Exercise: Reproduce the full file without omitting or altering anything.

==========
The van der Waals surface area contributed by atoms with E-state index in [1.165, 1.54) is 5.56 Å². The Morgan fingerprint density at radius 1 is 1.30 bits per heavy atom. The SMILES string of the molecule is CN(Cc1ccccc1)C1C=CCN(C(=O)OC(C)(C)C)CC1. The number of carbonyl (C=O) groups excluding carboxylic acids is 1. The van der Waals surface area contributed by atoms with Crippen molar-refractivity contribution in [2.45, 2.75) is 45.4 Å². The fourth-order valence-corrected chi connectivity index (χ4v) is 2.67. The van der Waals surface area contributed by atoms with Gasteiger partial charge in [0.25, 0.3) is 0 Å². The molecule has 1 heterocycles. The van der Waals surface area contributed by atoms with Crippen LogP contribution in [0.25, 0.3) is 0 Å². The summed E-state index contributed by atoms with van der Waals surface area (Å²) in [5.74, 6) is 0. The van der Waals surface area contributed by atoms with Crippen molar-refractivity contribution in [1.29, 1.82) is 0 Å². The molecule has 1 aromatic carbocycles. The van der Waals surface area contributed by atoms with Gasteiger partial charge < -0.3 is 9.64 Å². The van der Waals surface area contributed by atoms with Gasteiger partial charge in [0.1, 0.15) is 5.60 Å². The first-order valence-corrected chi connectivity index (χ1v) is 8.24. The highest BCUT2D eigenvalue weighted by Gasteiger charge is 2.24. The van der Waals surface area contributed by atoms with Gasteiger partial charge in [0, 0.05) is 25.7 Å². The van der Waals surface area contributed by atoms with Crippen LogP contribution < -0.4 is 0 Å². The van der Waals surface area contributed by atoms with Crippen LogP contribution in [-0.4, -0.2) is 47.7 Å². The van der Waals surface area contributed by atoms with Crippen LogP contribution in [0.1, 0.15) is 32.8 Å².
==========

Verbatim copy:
The van der Waals surface area contributed by atoms with E-state index in [1.165, 1.54) is 5.56 Å². The Morgan fingerprint density at radius 1 is 1.30 bits per heavy atom. The SMILES string of the molecule is CN(Cc1ccccc1)C1C=CCN(C(=O)OC(C)(C)C)CC1. The number of carbonyl (C=O) groups excluding carboxylic acids is 1. The van der Waals surface area contributed by atoms with Crippen molar-refractivity contribution in [2.45, 2.75) is 45.4 Å². The fourth-order valence-corrected chi connectivity index (χ4v) is 2.67. The van der Waals surface area contributed by atoms with Gasteiger partial charge in [0.25, 0.3) is 0 Å². The molecule has 1 heterocycles. The van der Waals surface area contributed by atoms with Crippen LogP contribution in [0.25, 0.3) is 0 Å². The summed E-state index contributed by atoms with van der Waals surface area (Å²) in [5.74, 6) is 0. The van der Waals surface area contributed by atoms with Crippen molar-refractivity contribution in [1.29, 1.82) is 0 Å². The molecule has 1 aromatic carbocycles. The van der Waals surface area contributed by atoms with Gasteiger partial charge < -0.3 is 9.64 Å². The van der Waals surface area contributed by atoms with Gasteiger partial charge in [0.1, 0.15) is 5.60 Å². The first-order valence-corrected chi connectivity index (χ1v) is 8.24. The highest BCUT2D eigenvalue weighted by Gasteiger charge is 2.24. The van der Waals surface area contributed by atoms with Gasteiger partial charge in [0, 0.05) is 25.7 Å². The van der Waals surface area contributed by atoms with Crippen LogP contribution < -0.4 is 0 Å². The van der Waals surface area contributed by atoms with Crippen LogP contribution in [-0.4, -0.2) is 47.7 Å². The van der Waals surface area contributed by atoms with Crippen LogP contribution in [0.1, 0.15) is 32.8 Å².